While in India, I saw servants coming in daily to sweep, mop, do laundry, wash dishes, chop vegetables, cook, etc.  And I wondered what it must feel like for these women to know that this is their job, day after day after day? I know how I feel about washing dishes– how must they feel? And to believe that they are in the midst of a cycle that they cannot escape?

Where does the desire to live another day come from for most people? for them? I know where my hope comes from; but what about others? In so many cases, there are people who get up and face their lives of drudgery, and then there are also those who face more difficult circumstances and get up and beat the odds.

In each of us is a divine spark, put into us by the Creator, that innately tells us we are here for a reason, a purpose, and it is no accident. And for those people who I’ve seen, who worship their Hindu gods, they also have that same spark given by the Creator. But what they don’t know or understand is that there is hope and that God loves them as equally as He does all of us; that we are all equal to Him. And somehow they arise and do their job and visit temples and hope that in their next life they are more fortunate…. How do they know? What assurance do they have? Do they know what life they’ve lived in the past and that they’ve done enough to earn a better place in the future?

It’s an interesting time India is in. People are complaining that they can’t find good help these days. The lower castes are coming up and it’s much harder to find a driver or reliable household servant. Turnover is high. Some years ago, it was not unusual to have a servant and his family to stay for years. This is no longer the case. Why do people complain? Perhaps they don’t want things to change. Life is easier with help (there are no dishwashers, washing machines are still not so common, people still need drivers, etc.). Is it our human nature, no matter where we are in the world, to want to think we are a bit higher and there is someone a bit lower? Does it make us feel better, do something for our ego, or perhaps do we believe certain levels are closer to God? I don’t understand the entire situation, it is complex, but it wasn’t so much different in the U.S. not too long ago, was it?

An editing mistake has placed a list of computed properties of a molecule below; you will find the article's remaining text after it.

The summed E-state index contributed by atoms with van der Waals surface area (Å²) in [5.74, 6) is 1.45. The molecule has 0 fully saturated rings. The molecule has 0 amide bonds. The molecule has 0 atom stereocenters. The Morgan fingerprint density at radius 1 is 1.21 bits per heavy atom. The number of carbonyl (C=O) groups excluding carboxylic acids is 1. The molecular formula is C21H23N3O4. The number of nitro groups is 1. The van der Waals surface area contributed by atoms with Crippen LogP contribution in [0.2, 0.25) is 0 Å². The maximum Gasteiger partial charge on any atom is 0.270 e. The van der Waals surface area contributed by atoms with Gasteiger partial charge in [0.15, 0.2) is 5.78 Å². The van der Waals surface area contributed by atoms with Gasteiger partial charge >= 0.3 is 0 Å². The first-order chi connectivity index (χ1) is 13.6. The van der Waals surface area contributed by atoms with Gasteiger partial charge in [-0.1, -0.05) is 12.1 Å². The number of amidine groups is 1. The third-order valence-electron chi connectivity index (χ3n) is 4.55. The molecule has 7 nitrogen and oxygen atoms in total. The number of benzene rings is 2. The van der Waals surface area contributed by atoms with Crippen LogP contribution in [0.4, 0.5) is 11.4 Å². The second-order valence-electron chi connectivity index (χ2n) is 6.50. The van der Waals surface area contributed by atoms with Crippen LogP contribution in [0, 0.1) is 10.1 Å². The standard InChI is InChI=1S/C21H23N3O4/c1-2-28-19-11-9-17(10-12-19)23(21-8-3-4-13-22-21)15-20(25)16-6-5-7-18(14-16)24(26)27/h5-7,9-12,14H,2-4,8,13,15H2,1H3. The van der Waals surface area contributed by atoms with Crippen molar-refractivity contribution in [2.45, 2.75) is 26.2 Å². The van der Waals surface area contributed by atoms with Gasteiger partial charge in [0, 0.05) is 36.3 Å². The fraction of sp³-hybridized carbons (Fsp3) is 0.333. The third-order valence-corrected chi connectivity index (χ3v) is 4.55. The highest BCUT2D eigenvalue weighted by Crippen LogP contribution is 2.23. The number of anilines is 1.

Life is changing there, the economy is growing, and while there are still many problems to be dealt with, the growth is offering more opportunities for more people. And in addition to that, at some point, there will also be a reckoning with the statement that “all people are created equal”… this statement points directly at one of India’s societal foundations– the caste system. At some point, India will have to face this statement and make a decision. Either they believe we are all equal or we aren’t. The caste system says we are not. What does democracy say? What does God say? What does Hinduism say? What does the Bible say?

This is not meant to be political by any means… it’s where my thoughts and observations are today… by someone who has some ties to the country. I was born there, but not raised there. I can’t escape that when others look at me– they first me as – a person from India. I am not that on the inside, but that is who people see on the outside.  It’s kind of like being an Oreo cookie, according to a friend of mine: brown on the outside, white on the inside! So take it as it is– an Oreo cookie’s observations — who believes that God loves us all equally with a passion unequaled to any love or anything this world has to offer.

In God’s eyes, we’re all the same kind of cookie.